The Church = True Israel


The Greek word ‘ekklesia’ is usually translated as ‘church.’ This word begins with prefix ‘ek’ which means ‘from out of’ and ends with a form of the word ‘kaleo’ which means ‘to call.’ Thus, ‘ekklesia’ means the called ones, or the assembly of those who are called out by God. We get our English word ‘church’ from another Greek word ‘kyriakon.’[1] We say ‘church’, the Dutch say ‘kirk’, the Scots say ‘kerk’, and the Germans say ‘kirche.’ Within this word is the word ‘kurios’ or ‘Lord.’ That the Church is often spoken of using this word indicates that all those within it belong to the Lord.

Though this is the case, because we live in fallen world and because we ourselves are fallen creatures, the Church doesn’t always reflect what it’s supposed to be. This is why Jesus gives us images to think of the Church like the sheep and the goats and the wheat and the tares. So every time the Church gathers together they gather as a mixed body. Some (hopefully most) are believers while others are not (though they may sincerely think they are). Theologians throughout the history of the Church have spoken of this mixed reality using two terms: the visible and invisible church. By visible they mean those we can see coming and gathering together who make a profession of faith. By invisible they mean those we cannot see who not only profess, but truly possess faith. All men can see the visible church when it gathers together, but only God knows the invisible Church. After warning Timothy of certain false teachers who have come into the church Paul speaks of the invisible Church when he tells Timothy, “But God’s firm foundation stands, bearing this seal: “The Lord knows those who are His…” (2 Tim. 2:19)


This distinction between the visible and invisible is not just a New Testament reality within the Church, it has Old Testament roots as well. Think back to Old Testament Israel. Visible Israel included all those who had the covenant sign of circumcision put on them. This meant that a physical sign was present in the Old Testament to identity the people of God. But, as Paul says in Romans 9:6, not all Israel is truly Israel. Some Israelites who had been circumcised rejected the God of the Israelites. This means within Israel there were those who visibly identified with Israel by their circumcision, as well as those who invisibly identified with Israel by their faith in the God of Israel. This is further clarified for us when Moses speaks of a comparison in Deuteronomy 30:6 referring to a group of Israelites who were circumcised in flesh and circumcised in heart. We know what it means to be circumcised in the flesh, but to be circumcised in heart means that one truly loves God. Who knew the difference between visible Israel and invisible Israel? God did.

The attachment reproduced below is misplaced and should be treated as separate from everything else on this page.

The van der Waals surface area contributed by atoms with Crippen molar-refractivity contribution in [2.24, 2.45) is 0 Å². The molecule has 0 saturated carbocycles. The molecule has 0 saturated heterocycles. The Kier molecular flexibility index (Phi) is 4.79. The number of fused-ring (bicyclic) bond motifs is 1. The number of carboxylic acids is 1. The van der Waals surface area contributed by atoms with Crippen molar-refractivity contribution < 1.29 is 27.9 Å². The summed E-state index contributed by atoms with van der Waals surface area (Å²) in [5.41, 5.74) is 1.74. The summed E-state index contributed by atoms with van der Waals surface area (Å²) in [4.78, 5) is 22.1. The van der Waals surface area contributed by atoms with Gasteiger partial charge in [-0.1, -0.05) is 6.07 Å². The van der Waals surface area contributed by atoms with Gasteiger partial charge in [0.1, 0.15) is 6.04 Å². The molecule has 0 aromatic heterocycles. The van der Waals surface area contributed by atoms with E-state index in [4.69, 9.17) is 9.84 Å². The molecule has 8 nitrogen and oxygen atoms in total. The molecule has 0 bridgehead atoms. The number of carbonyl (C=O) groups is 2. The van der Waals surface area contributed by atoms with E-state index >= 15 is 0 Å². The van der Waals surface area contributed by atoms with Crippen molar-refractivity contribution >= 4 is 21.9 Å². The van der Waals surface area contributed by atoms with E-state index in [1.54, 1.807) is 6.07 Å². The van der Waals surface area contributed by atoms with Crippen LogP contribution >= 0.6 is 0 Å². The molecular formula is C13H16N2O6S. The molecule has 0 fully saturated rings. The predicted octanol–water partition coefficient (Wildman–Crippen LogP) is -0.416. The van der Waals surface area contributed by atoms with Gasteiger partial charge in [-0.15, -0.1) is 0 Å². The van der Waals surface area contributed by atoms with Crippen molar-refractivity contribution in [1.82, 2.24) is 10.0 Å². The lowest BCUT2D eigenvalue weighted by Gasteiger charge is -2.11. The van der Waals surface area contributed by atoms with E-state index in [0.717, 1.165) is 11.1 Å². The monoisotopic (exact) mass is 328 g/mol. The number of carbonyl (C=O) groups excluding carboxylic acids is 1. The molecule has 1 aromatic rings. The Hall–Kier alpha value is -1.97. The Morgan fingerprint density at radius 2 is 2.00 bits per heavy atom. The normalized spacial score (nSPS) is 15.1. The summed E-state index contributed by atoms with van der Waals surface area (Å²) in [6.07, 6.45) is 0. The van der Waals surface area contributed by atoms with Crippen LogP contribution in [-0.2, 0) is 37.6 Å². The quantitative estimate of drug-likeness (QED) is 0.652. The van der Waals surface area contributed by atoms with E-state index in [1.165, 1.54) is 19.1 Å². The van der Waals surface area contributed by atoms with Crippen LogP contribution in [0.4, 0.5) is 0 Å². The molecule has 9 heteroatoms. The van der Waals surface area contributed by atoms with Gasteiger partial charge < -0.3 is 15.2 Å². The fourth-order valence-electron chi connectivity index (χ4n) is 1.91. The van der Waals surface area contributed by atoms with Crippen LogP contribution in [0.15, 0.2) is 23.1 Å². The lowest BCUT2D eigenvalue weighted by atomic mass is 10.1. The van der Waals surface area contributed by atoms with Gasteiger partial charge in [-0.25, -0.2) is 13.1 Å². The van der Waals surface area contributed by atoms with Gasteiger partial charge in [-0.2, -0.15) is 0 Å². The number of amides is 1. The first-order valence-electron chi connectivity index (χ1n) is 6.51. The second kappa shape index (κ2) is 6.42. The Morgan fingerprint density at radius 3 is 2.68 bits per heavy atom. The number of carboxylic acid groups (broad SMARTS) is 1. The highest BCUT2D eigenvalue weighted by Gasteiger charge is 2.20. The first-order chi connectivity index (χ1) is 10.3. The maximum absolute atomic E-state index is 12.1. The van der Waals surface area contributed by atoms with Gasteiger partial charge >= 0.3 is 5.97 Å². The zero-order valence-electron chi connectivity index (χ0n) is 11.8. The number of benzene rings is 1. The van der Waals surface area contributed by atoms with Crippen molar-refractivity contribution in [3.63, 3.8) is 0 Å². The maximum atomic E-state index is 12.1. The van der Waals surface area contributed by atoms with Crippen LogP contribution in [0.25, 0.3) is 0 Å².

This same mixed pattern is not done away with when we cross over into the New Covenant people of God, the Church. Just many unbelieving Israelites had the sign of the covenant placed on them and were mixed in with believing Israelites, so too many unbelievers within the Church today and have partaken of the New Covenant signs (baptism and the Lord’s Supper). All this to say, just as Old Covenant Israel was a mixed body, so too the New Covenant Church is also. But we do not lose heart. Nothing about the Church is invisible to God.[2] While we can only take someone’s word for it, while we cannot look at the true condition of someone’s heart, God “knows those who are His.”

Now we can move on to more about the nature of the Church. It’s a common belief to think the Church began in the book of Acts when the disciples went out to preach and masses of people converted and began gathering together to worship the risen Christ. While there was something new about what was happening in the book of Acts, the Church (or the assembly of God’s people) began long before. Rather than beginning in the book of Acts, the Church extends back all the way to the very beginning. In fact, we could say that wherever we find people worshipping God we also find the Church. Before the fall Adam and Eve were in the very presence of God as He walked in and throughout the garden. After the fall we see Cain and Abel offer sacrifices. Genesis 4:26 mentions that in the days of Seth and Enosh people began to call on the name of the Lord. As Genesis continues we see moments of worship as people build altars, offer sacrifices, and pray calling on God. Fast forward to the Exodus. God redeemed His people out of slavery for what purpose? “…when you have brought the people out of Egypt, you shall worship God on this mountain” (Exodus 3:12) The reason God brought His redeemed people out of slavery in Egypt was for the purpose of worship. Then once God brought them out and brought them to the mountain to worship Him God made them a covenant people, a kingdom of priests, a holy nation distinguished from all other nations in the world.